There’s been a lot of discussion about Jose Bautista on the station of late, as I’ve countered what I perceive to be bitter, often lazy skepticism about his turnaround.
Strip away the legalese and the trial of Roger Clemens is a tale of two men: the baseball star and his trainer.
If you are a professional athlete and you were associated with Canadian Dr. Anthony Galea in the past, you are probably feeling a little uneasy right about now.
Roger Clemens’ tenacious pursuit of victory on the pitcher’s mound is re-emerging as he enters federal court this week to fight charges he lied about using drugs and to try to ruthlessly discredit the former friend who says he did.
Boxing fans don’t want to see Floyd Mayweather Jr. vs. Victor Ortiz. They want to see Floyd Mayweather Jr. vs. Manny Pacquiao, and the sport needs it to happen as well.
Every so often an athlete comes along that you just wish would go away and never be heard from again. If Lance Armstrong does not belong in that category at this point, I don’t know who does.
Following a brief conversation between Tyler Hamilton and Lance Armstrong, that occurred over the weekend at a Colorado restaurant, Hamilton’s attorney felt compelled to bring federal authorities up to date.
Frank Thomas has always maintained he never took steroids and for the most part, he’s been one of the few sluggers from the steroid era who is believed to be clean.
I don’t care if he did or didn’t use steroids or any other type of performance-enhancing drug: Barry Bonds is the greatest baseball player of the past 30-plus years…and likely one of the top five players of all-time.
At their most critical point of the season, the Chicago Bulls are faced with some distractions.
Back in 1998, I was naïve. But here in 2011? Well, I’m not. At least that’s certainly true when it comes to the issue of athletes using performance enhancing drugs to give themselves an edge on the field.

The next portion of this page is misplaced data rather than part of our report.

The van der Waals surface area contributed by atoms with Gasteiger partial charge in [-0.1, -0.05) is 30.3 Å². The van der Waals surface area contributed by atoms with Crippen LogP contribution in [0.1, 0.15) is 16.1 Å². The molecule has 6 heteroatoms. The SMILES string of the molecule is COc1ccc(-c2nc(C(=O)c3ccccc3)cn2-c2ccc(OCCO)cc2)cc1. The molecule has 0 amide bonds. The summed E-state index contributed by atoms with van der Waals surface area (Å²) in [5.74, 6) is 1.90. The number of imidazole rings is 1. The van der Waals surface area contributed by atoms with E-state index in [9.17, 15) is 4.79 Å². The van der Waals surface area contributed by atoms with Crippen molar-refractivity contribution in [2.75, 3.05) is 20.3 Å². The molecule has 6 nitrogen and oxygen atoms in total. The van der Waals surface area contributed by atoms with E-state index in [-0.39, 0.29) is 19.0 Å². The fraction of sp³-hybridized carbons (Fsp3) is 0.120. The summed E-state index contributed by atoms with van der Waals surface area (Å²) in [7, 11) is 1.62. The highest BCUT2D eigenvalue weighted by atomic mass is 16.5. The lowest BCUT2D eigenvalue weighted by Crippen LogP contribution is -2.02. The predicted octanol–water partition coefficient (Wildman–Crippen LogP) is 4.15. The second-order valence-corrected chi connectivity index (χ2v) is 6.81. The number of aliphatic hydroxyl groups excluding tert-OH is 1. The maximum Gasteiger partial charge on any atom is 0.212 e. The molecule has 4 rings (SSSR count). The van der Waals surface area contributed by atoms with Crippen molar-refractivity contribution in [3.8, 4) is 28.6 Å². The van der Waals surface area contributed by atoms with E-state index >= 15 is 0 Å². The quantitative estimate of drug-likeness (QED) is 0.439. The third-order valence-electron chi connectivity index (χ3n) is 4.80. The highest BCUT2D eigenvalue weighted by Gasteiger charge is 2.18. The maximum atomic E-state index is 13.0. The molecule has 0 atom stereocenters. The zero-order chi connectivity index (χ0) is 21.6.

According to a report by the New York Times, the NFL is considering using the World Anti-Doping Agency to test its players for performance-enhancing drugs.
After several days of deliberation, a jury found home run king Barry Bonds guilty of obstruction of justice but a jury failed to reach a verdict on three other counts that he lied to a grand jury in 2003.
Major League Baseball has so many things working to its advantage including a century old resilience to overcome every challenge placed before it.
According to the testimony of his former mistress, Barry Bonds blamed his 1999 elbow injury on steroid use.
Barry Bonds’ perjury trial began this week and a key witness said he saw a syringe in the hand of Bonds’ trainer, indicating Bonds had just taken performance enhancing drugs.
Barry Bonds claimed that he thought he was taking flax seed oil and arthritis cream when his personal trainer gave him steroids, a claim that a federal prosecutor says is “ridiculous and unbelievable.”
A federal judge ruled on Thursday that the jury in Barry Bonds’ perjury trial won’t hear the angry voicemails he left his mistress during their rocky nine-year relationship.
Chicago Cubs center fielder Marlon Byrd is defending his relationship with Victor Conte, whose Bay Area Lab Co-operative triggered a federal investigation of steroids use and distribution to athletes.
Barry Bonds is trying to clear his name. He ended his career as baseball’s all-time home run leader, but a perjury trial and steroid accusations have tarnished his image.